Crunch time, a round of déjà vu

Commonwealth government struggling to keep afloat

CNMI lawmakers discuss austerity measures

CNMI State Public School System Commissioner Glenn Muna, M.Ed., left, explains to members of the House Ways and Means Committee their cost-containment measures in light of the government's imposition of austerity while CNMI State Board of Education Secretary/Treasurer Herman M. Atalig of Rota looks on during a budget hearing at the House chamber at the Hon. Jesus P. Mafnas Memorial Building in Capital Hill last May. Photo by Jon Perez

Saipan — The CNMI government is pinching pennies, reminiscent of circa 2000s under Gov. Benigno R. Fitial’s administration. Austerity Fridays. Belt-tightening. These stories are all too familiar. The CNMI has been here before, following the demise of the garment industry. Years later, the controversial casino industry brought the economy back to life.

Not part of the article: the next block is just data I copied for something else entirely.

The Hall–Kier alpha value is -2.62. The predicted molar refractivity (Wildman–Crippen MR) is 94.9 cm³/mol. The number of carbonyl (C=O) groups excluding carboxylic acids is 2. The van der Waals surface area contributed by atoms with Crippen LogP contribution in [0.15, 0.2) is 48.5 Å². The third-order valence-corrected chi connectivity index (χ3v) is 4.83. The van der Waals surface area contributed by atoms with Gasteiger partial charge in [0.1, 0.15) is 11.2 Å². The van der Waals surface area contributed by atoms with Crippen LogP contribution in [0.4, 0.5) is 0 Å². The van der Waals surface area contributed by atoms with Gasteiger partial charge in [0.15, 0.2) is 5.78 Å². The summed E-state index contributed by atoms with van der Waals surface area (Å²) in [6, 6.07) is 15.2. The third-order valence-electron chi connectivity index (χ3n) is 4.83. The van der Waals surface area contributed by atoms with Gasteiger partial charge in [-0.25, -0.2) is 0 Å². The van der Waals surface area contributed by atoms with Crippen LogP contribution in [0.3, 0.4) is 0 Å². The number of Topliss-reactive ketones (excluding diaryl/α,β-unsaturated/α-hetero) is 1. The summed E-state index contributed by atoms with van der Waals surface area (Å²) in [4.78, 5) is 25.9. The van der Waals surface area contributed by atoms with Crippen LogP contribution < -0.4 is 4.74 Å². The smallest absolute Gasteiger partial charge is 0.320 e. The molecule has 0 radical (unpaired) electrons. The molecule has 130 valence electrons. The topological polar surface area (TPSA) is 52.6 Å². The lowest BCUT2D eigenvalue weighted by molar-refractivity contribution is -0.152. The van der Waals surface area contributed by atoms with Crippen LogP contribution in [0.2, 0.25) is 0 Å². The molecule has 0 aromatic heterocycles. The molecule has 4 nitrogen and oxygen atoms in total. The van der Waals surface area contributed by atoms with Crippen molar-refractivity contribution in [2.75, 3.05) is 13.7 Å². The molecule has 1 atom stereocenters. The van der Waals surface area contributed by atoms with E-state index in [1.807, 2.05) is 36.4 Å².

Then came the typhoons in 2018.

Now a veteran of an up-and-down economy, the CNMI government has gone into a 72-hour work schedule. Earlier this year, CNMI Gov. Ralph DLG Torres has slashed the 2019 budget by nearly $30 million to help lessen the impact of the Commonwealth’s current fiscal predicament. The government has make do with $141.5 million budget for the rest of the fiscal year, down from original appropriation of $258 million.

“While the CNMI continues to show signs of recovery through improved overall collections from the previous quarter, our administration is taking the necessary steps to curb government spending as our economy recovers,” Torres said in a press statement during the budget cut announcement.

Typhoon Yutu devastation